PS: How big was the village, Joe?
EM: How many people lived in the village?
JH: Oh, say about eighty people.
EM: Eighty. That’s not many, is it?
JH: No. But, you see they’re all small villages, about a hundred villages in the one parish, you know. Our village was small, say about twenty houses in the one village.
EM: So, when people would come in for a céilí in the evening — did you call it a céilí?
JH: What we called it was a siamsa tine, around the fire, carry on, round-the-fire sport or a pastime.
EM: And was that how it would be, everybody would sit round the fire?
JH: They’d all sit around and one man would tell a story, one man would sing a song, one man would play a tune, one man would do a bit of step dancing and that’s the way they’d carry on.
EM: I notice you say ‘one man’, didn’t the women sing, or tell stories?
JH: Well, not as a rule. The women very seldom did anything, except knit, as she’s doing now3.
EM: But they didn’t tell stories.
JH: No. The men usually told the stories. The women, of course, after the men had finished, the women used to gossip among themselves.
EM: This is odd, isn’t it, because, among the Scottish travellers, it’s the women who do most of the singing and story telling and the men just sit and listen.
JH: There’s an odd woman, all her life she’ll lilt a tune for somebody to dance, but the men as a rule tell the stories, mostly the stories and the old woman would sit in the corner and lilt a tune — mouth music, I should say — lilt the tune — port béil — and somebody would dance to it if there’s no musician in the house. She’d lilt the tune and they’d start step dancing to it.
EM: And it would be the men who danced?
JH: Oh the men.
EM: Not the women.
JH: Sometimes the women, but very few of the women did.
EM: When they were dancing in partners, would it be a man and a woman or two men?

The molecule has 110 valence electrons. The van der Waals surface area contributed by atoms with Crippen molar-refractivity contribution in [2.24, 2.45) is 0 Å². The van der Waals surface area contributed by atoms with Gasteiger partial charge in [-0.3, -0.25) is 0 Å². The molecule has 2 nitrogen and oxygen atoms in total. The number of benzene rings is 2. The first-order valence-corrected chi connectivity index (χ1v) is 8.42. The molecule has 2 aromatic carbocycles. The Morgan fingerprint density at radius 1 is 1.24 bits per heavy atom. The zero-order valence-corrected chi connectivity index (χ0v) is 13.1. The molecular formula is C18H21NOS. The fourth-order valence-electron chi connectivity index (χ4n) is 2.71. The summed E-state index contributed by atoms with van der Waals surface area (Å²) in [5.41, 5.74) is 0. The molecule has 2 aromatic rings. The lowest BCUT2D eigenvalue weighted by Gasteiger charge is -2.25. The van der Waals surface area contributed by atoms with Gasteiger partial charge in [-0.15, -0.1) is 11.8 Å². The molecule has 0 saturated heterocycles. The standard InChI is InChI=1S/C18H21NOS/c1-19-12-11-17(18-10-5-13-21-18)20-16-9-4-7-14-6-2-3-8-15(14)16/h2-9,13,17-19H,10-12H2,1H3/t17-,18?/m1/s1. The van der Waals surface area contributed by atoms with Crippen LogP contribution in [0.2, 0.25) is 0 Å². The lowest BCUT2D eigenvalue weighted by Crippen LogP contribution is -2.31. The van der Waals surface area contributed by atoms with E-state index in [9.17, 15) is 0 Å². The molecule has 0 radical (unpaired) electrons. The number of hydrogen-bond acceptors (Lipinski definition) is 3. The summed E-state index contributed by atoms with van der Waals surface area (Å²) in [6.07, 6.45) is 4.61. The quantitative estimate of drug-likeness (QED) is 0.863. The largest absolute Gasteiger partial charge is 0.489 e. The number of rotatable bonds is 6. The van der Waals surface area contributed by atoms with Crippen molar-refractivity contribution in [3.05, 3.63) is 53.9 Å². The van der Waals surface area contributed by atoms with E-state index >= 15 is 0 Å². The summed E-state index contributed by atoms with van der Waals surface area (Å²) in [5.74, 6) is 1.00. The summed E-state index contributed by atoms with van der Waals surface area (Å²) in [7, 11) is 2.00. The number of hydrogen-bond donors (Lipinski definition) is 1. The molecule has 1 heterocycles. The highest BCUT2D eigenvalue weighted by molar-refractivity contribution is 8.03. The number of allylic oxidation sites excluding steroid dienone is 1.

JH: Oh, a man and a woman in partners. What we call a breakdown or a set. That’s the name they had for the old step dancing, you know, breakdown4.
1. Mac Coll’s geography is inaccurate. Carna is of course on the western coast of Ireland, but on a latitude that rests more or less half-way down the country, placing it firmly in the west rather than the south-west. Interestingly, Joe does not correct him, although the tone in which he agrees with Mac Coll’s mistake bears contemplation.
2. Colm Ó Caodháin, Joe’s second cousin, from whom Séamas Ennis collected over 340 items including songs, tunes and seanchas (traditional history and lore). The majority of these items — some 212 in all — were songs.
3. Presumably Peggy Seeger is knitting as this conversation takes place.
4. Joe seems to have the terms ‘set dancing’ and ‘step dancing’ confused; not the dancing itself, of course, but the terms used for them in English. Generally one would expect step dancing to refer to solo dancing (what has become known as sean-nós dancing in the post-Riverdance era) and set dancing to refer to the activity in which a number of couples (usually four; two in a half-set) get up on the floor together and perform an established ‘set’ of figures. This latter type of dancing is presumably what Joe means by the term breakdown. None of these, of course, has anything to do with with breakdancing, which is something else entirely.
This transcription was made by Fred Mc Cormick as part of his transcription of all of the interviews conducted by Mac Coll and Seeger with Joe Heaney in late 1963 and early 1964, before Joe emigrated to the United States. The interviews in their entirety can be read at the Musical Traditions Internet Magazine. We are grateful to Fred for allowing us to use this excerpt here.